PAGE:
World Heritage in Norway


Norway has eight sites on UNESCO’s World Heritage List. These are:

  • Bryggen (1979)
  • Urnes Stave Church (1980)
  • Røros Mining Town (1980)
  • Rock Art of Alta (1985)
  • Vegaøyan – The Vega Archipelago (2004)
  • Struve Geodetic Arc (2005)
  • West Norwegian Fjords – Geirangerfjord and Nærøyfjord (2005)
  • Rjukan–Notodden Industrial Heritage Site (2015)

Here you can find presentations of the Norwegian World Heritage Sites.

Bryggen, the old wharf of Bergen, is a reminder of the town’s importance as part of the Hanseatic League’s trading empire from the 14th to the mid-16th century. Many fires, the last in 1955, have ravaged the characteristic wooden houses of Bryggen. Its rebuilding has traditionally followed old patterns and methods, thus leaving its main structure preserved, which is a relic of an ancient wooden urban structure once common in Northern Europe. Today, some 62 buildings remain of this former townscape.

Urnes Stave Church
The wooden stave church of Urnes stands in the natural setting of Sogn og Fjordane. It was built in the 12th and 13th centuries and is an outstanding example of traditional Scandinavian wooden architecture. It brings together traces of Celtic art, Viking traditions and Romanesque spatial structures.

Røros Mining Town and the Circumference
The history of Røros is linked to the copper mines that were developed in the 17th century. Copper and sulphur pyrite were extracted for 333 years, between 1644 and 1977. Completely rebuilt after its destruction by Swedish troops in 1679, the city has some 80 wooden houses, most of them surrounding courtyards. Many retain their dark pitch-log facades, giving the town a medieval appearance. Surrounding the mining town is the area of privileges, the circumference, which was added to the World Heritage List in 2010.

Rock Art of Alta
This group of petroglyphs in the Alta Fjord, near the Arctic Circle, bears traces of a settlement dating from c. 4200 to 500 B.C. The thousands of paintings and engravings add to our understanding of the environment and human activities on the fringes of the Far North in prehistoric times.

Vegaøyan – The Vega Archipelago
A cluster of islands centered on Vega, just south of the Arctic Circle, forms a cultural landscape of 103,710 ha, of which 6,930 ha is land. The islands bear testimony to a distinctive frugal way of life, based on fishing and harvesting down from the eider ducks over the past 1,500 years. Fishing villages, quays, warehouses, eider houses (built for eider ducks to nest in), farming landscapes, lighthouses and beacons are important sites. Evidence is also found of human settlement from the Stone Age onwards. By the 9th century, the islands had become an important centre for the supply of down, which appears to have accounted for around a third of the islanders’ income.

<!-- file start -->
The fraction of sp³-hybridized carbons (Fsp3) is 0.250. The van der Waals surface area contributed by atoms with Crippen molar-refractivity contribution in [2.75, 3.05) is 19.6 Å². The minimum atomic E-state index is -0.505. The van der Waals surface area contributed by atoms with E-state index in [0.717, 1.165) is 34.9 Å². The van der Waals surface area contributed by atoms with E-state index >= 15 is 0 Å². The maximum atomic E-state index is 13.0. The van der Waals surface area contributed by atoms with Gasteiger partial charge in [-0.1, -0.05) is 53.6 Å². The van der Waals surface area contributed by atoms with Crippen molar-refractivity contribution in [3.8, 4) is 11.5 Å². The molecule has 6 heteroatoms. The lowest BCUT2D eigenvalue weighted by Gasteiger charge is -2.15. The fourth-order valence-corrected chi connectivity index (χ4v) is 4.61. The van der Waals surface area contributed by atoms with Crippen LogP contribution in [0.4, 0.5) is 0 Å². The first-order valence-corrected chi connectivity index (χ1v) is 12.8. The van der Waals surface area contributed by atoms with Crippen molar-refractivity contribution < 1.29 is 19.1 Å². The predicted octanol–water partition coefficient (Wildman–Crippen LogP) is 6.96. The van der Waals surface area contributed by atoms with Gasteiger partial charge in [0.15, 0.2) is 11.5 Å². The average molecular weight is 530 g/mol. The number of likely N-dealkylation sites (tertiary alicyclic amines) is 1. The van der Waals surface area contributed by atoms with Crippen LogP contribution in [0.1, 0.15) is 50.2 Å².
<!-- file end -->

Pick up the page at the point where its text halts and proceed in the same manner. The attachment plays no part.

Struve Geodetic Arc
The Struve Arc is a chain of survey triangulations stretching from Hammerfest in Norway to the Black Sea, through 10 countries and over 2,820 km. These are points of a survey, carried out between 1816 and 1855 by the astronomer Friedrich Georg Wilhelm Struve, which represented the first accurate measuring of a long segment of a meridian. This helped to establish the exact size and shape of the planet and marked an important step in the development of earth sciences and topographic mapping. It is an extraordinary example of collaboration among scientists from different countries, and of collaboration between monarchs for a scientific cause. The original arc consisted of 258 main triangles with 265 main station points. The listed site includes 34 of the original station points, with different markings, i.e. a drilled hole in rock, iron cross, cairns, or built obelisks.

West Norwegian Fjords – Geirangerfjord and Nærøyfjord
Situated in south-western Norway, north-east of Bergen, the Geirangerfjord and the Nærøyfjord, set 120 km from one another, are part of the west Norwegian fjord landscape, which stretches from Stavanger in the south to Andalsnes, 500 km to the north-east. The two fjords, among the world’s longest and deepest, are considered archetypical fjord landscapes and are among the most scenically outstanding anywhere. Their exceptional natural beauty is derived from their narrow and steep-sided crystalline rock walls that rise up to 1,400 m from the Norwegian Sea and extend 500 m below sea level. The sheer walls of the fjords have numerous waterfalls while free-flowing rivers cross their deciduous and coniferous forests to glacial lakes, glaciers and rugged mountains. The landscape features a range of supporting natural phenomena, both terrestrial and marine, such as submarine moraines and marine mammals.

Rjukan–Notodden Industrial Heritage Site
The industrial towns of Rjukan and Notodden in Telemark county in Norway are outstanding examples of a ground-breaking industrial development and a testament to the social transformation that took place in the Western world at the beginning of the 20th century. This was a time when scientific and technological progress interlocked with economic and political factors and created what is known as «the second industrial revolution».

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